A Turkish man taken hostage in Iraq has been freed, according to a videotape obtained by Associated Press Television News on Wednesday.
"Today the Mujahedeen released me and I will go to the embassy," said the man identified as Aytulla Gezmen. He was shown standing next to a masked man before getting into a car.
It was not immediately clear where the release of the Arabic language translator took place.
Huseyin Gezmen, Aytullah Gezmen's brother, told Turkey's Anatolia news agency that Gezmen called the family in the southern city of Iskenderun and was expected to return home in two days.
"We heard his voice for the first time in 52 days. We spoke to him on the telephone. My brother is back from the dead. He's at the embassy in Baghdad. He said he'll be home in two days," Huseyin Gezmen was quoted as saying.
"We will sacrifice an animal for my brother," he said. "My brother will definitely never go back to Iraq."
Word of Gezmen's releaase came a day after a militant group said in a separate video that it would free Gezmen, who the militants had accused of working for the Americans. It threatened to behead all those who deal with coalition forces here.
"The Shura Council of the Mujahedeen decided to release the Turkish hostage after he has converted to Islam and has repented for working with the infidel American occupation forces," a masked man said in a statement read out on Tuesday's tape.
"We warn the Turkish government against pushing its citizens to work with the infidel occupation forces," the man said. "We will sever the head of all those who deal with the infidel occupation forces."
It showed five masked men, some holding guns, standing behind the apparent hostage. A sixth man squatted next to the hostage who was sitting, cross-legged on the floor and holding his passport opened to the photo page.
In Wednesday's tape, he warned Turks to keep away from U.S. forces.
"The Turkish people should not work with the Americans," he said. The man standing next to him made no comment.
Gezmen said in the earlier video that he had been working with the U.S. forces for seven months, adding that after his kidnapping he started to pray, read the Quran and converted to Islam. "I bear witness that there's no God but Allah and that Muhammad is Allah's messenger," he said, repeating the Muslim declaration of faith.
The statement Tuesday said the release came in recognition of "the stance of the Turkish people and its support to the city of Tal Afar."
Turkish Foreign Minister Abdullah Gul has warned American officials that Ankara would stop cooperating in Iraq if U.S. forces continued to harm the Turkish minority in the country's north. Tal Afar is a center for Iraq's ethnic Turks and has been besieged by U.S and Iraqi forces.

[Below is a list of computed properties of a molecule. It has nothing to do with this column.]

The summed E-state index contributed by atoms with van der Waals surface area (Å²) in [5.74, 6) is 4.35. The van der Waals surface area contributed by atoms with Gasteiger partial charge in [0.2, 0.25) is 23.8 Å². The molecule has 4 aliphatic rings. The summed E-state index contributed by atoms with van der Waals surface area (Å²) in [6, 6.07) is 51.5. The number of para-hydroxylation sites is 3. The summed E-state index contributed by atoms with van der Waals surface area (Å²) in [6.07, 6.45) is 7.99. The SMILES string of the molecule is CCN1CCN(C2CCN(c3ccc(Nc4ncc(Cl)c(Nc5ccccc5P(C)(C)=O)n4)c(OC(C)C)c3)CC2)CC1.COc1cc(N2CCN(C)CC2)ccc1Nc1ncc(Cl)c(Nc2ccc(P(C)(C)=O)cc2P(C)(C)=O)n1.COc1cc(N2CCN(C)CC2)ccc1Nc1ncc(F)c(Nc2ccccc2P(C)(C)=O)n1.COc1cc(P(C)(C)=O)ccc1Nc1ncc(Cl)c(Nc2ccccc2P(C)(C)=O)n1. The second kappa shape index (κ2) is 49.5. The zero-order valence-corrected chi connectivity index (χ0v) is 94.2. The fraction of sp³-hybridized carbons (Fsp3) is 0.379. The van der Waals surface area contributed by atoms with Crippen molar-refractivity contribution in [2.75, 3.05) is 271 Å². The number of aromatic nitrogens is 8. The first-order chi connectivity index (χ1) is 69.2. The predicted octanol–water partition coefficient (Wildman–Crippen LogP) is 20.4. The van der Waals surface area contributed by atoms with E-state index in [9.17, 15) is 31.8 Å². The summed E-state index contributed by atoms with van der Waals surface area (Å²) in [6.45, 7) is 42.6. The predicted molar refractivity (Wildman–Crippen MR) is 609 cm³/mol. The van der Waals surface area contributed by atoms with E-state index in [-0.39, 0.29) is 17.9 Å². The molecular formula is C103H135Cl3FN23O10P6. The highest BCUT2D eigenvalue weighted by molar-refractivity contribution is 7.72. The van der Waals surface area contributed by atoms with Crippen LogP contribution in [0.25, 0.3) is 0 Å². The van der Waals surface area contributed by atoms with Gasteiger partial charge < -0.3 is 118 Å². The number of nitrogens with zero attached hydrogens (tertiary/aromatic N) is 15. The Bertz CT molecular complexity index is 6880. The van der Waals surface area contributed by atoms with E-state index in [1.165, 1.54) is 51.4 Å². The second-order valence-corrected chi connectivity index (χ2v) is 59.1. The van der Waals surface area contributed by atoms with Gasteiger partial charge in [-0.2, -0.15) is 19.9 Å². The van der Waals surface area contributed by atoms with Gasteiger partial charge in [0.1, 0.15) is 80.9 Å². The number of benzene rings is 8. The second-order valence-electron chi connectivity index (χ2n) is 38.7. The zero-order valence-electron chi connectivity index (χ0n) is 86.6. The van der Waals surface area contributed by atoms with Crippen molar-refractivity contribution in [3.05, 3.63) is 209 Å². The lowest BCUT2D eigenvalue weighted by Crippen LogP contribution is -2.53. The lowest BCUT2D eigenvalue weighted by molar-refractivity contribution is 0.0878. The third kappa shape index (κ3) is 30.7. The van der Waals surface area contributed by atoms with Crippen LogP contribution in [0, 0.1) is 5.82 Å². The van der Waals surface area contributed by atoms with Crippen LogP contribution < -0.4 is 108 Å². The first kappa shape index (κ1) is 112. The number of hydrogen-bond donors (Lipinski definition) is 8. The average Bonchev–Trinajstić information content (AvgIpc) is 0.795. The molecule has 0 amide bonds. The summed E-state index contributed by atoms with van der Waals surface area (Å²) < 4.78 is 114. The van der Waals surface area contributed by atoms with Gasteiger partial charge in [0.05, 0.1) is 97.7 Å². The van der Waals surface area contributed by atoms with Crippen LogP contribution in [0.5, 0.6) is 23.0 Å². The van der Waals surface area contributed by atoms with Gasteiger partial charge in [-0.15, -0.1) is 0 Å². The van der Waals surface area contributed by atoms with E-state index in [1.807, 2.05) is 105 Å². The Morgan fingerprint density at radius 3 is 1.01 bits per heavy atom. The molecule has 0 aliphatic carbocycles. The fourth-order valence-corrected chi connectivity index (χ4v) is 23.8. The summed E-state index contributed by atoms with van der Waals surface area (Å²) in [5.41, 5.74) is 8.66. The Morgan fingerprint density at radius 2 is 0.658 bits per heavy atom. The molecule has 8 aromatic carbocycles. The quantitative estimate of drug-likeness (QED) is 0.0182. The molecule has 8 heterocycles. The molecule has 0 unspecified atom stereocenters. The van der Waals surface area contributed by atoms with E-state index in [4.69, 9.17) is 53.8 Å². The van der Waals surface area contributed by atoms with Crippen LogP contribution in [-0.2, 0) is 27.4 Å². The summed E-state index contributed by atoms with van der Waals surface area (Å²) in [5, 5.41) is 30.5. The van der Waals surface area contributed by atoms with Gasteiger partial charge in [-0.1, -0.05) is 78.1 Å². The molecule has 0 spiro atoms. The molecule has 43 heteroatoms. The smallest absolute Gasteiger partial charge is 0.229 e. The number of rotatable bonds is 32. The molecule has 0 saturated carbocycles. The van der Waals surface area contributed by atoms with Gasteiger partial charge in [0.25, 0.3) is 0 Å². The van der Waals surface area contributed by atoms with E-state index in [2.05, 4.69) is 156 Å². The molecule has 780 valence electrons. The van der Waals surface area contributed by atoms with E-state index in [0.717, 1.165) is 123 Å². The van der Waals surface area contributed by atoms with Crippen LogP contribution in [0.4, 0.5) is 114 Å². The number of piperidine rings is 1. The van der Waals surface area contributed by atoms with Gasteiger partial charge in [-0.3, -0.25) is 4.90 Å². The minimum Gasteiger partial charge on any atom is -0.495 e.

The siege was lifted on Tuesday.
In other recent developments:
Tuesday's car bomb in Baghdad devastated buildings and gutted cars near the western Baghdad police headquarters on Haifa street, an insurgent enclave that has been the scene of fierce clashes with U.S. troops. Though the attack apparently targeted police, many of the 47 dead were people who had been shopping or having a morning meal.
At least 114 others were wounded.
Paramedics and residents picked up body parts scattered across the street and put them into boxes. Anguished men lifted bodies burned beyond recognition and lay them gently on stretchers. Helicopters circled.
The bomb was inside a Toyota vehicle parked near the market and a short distance down the road from the police headquarters, which was closed to traffic, said Interior Ministry spokesman Col. Adnan Abdel-Rahman.
Mahdi Mohammed, 30, was standing outside his barbershop when the explosion went off.
"It was a horrific scene. Seconds earlier people were drinking tea or eating sandwiches and then I could see their remains hanging from trees," he said. "I could see burning people running in all directions."
Angry crowds of young men pumped their fists in the air and denounced President Bush and interim Iraqi Prime Minister Ayad Allawi, saying they had failed to protect Iraqis. "Bush is a dog," they chanted.
Others, however, directed their anger at the militants.
"Such acts cannot be considered part of the resistance (against American forces). This is not a jihad, they are not mujahedeen," said Amir Abdel Hassan, a 41-year-old teacher. "Iraq is not a country, it's a big graveyard," he said.
Al-Zarqawi's Tawhid and Jihad group claimed responsibility for the attack in a statement posted on an Islamic Web site. "Thanks to God alone, a lion from the Brigades of Those Seeking Martyrdom succeeded in attacking the center of volunteers for the renegade police apparatus," said the statement, signed by the group.
In Baqouba, gunmen in two cars opened fire Tuesday on a van carrying policemen home from work, killing 11 officers and a civilian, said Qaisar Hamid of Baqouba General Hospital.
The incident occurred when the policemen were returning to their station after they were told that a trip to a training camp has been postponed, said an officer, speaking on condition of anonymity.
Attacks on Iraqi security forces and police officers - seen as collaborators by militants - have left hundreds of people dead since insurgents began a 17-month campaign to expel U.S.-led forces and destabilize Allawi's government.
From April 2003 to May 2004, 710 Iraqi police were killed out of a total force of 130,000 officers, authorities said. Until then, police say, an officer's death was nearly always of natural causes.